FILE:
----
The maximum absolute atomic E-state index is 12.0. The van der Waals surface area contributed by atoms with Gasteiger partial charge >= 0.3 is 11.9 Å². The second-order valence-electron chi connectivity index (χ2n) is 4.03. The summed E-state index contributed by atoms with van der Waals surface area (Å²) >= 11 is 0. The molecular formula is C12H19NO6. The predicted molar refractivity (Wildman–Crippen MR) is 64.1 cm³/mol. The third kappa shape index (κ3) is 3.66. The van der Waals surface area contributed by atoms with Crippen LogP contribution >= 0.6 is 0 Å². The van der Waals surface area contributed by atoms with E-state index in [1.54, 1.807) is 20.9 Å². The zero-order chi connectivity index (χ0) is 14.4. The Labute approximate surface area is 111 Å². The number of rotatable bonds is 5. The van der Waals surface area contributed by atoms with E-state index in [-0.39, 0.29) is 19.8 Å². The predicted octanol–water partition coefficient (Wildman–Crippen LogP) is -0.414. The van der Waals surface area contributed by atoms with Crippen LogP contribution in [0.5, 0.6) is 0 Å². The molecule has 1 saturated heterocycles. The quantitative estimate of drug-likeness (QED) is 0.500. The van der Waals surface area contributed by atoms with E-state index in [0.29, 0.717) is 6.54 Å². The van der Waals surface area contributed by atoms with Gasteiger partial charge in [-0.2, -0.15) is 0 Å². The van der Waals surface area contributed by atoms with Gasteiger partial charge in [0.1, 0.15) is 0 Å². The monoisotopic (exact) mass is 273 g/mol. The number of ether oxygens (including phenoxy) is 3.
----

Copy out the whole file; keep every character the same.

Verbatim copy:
The maximum absolute atomic E-state index is 12.0. The van der Waals surface area contributed by atoms with Gasteiger partial charge >= 0.3 is 11.9 Å². The second-order valence-electron chi connectivity index (χ2n) is 4.03. The summed E-state index contributed by atoms with van der Waals surface area (Å²) >= 11 is 0. The molecular formula is C12H19NO6. The predicted molar refractivity (Wildman–Crippen MR) is 64.1 cm³/mol. The third kappa shape index (κ3) is 3.66. The van der Waals surface area contributed by atoms with Crippen LogP contribution >= 0.6 is 0 Å². The van der Waals surface area contributed by atoms with E-state index in [1.54, 1.807) is 20.9 Å². The zero-order chi connectivity index (χ0) is 14.4. The Labute approximate surface area is 111 Å². The number of rotatable bonds is 5. The van der Waals surface area contributed by atoms with E-state index in [-0.39, 0.29) is 19.8 Å². The predicted octanol–water partition coefficient (Wildman–Crippen LogP) is -0.414. The van der Waals surface area contributed by atoms with Crippen LogP contribution in [0.5, 0.6) is 0 Å². The molecule has 1 saturated heterocycles. The quantitative estimate of drug-likeness (QED) is 0.500. The van der Waals surface area contributed by atoms with E-state index in [0.29, 0.717) is 6.54 Å². The van der Waals surface area contributed by atoms with Gasteiger partial charge in [-0.2, -0.15) is 0 Å². The van der Waals surface area contributed by atoms with Gasteiger partial charge in [0.1, 0.15) is 0 Å². The monoisotopic (exact) mass is 273 g/mol. The number of ether oxygens (including phenoxy) is 3.